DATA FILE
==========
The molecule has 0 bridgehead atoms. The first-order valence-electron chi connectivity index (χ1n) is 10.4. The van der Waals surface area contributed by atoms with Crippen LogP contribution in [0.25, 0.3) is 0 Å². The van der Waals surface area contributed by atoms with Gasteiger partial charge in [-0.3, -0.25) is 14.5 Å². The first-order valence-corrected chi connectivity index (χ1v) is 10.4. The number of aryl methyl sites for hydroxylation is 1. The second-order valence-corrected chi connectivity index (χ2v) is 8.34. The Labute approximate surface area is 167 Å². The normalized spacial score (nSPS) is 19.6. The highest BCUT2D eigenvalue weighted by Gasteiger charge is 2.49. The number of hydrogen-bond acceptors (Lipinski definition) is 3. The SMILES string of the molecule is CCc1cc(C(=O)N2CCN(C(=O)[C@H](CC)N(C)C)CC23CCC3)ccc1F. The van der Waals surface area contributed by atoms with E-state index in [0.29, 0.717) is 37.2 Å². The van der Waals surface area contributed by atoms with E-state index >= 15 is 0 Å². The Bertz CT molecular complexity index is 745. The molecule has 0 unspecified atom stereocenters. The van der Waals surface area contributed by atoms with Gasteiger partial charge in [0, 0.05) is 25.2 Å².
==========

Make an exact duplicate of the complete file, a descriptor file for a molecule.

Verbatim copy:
The molecule has 0 bridgehead atoms. The first-order valence-electron chi connectivity index (χ1n) is 10.4. The van der Waals surface area contributed by atoms with Crippen LogP contribution in [0.25, 0.3) is 0 Å². The van der Waals surface area contributed by atoms with Gasteiger partial charge in [-0.3, -0.25) is 14.5 Å². The first-order valence-corrected chi connectivity index (χ1v) is 10.4. The number of aryl methyl sites for hydroxylation is 1. The second-order valence-corrected chi connectivity index (χ2v) is 8.34. The Labute approximate surface area is 167 Å². The normalized spacial score (nSPS) is 19.6. The highest BCUT2D eigenvalue weighted by Gasteiger charge is 2.49. The number of hydrogen-bond acceptors (Lipinski definition) is 3. The SMILES string of the molecule is CCc1cc(C(=O)N2CCN(C(=O)[C@H](CC)N(C)C)CC23CCC3)ccc1F. The van der Waals surface area contributed by atoms with E-state index in [0.29, 0.717) is 37.2 Å². The van der Waals surface area contributed by atoms with E-state index >= 15 is 0 Å². The Bertz CT molecular complexity index is 745. The molecule has 0 unspecified atom stereocenters. The van der Waals surface area contributed by atoms with Gasteiger partial charge in [0, 0.05) is 25.2 Å².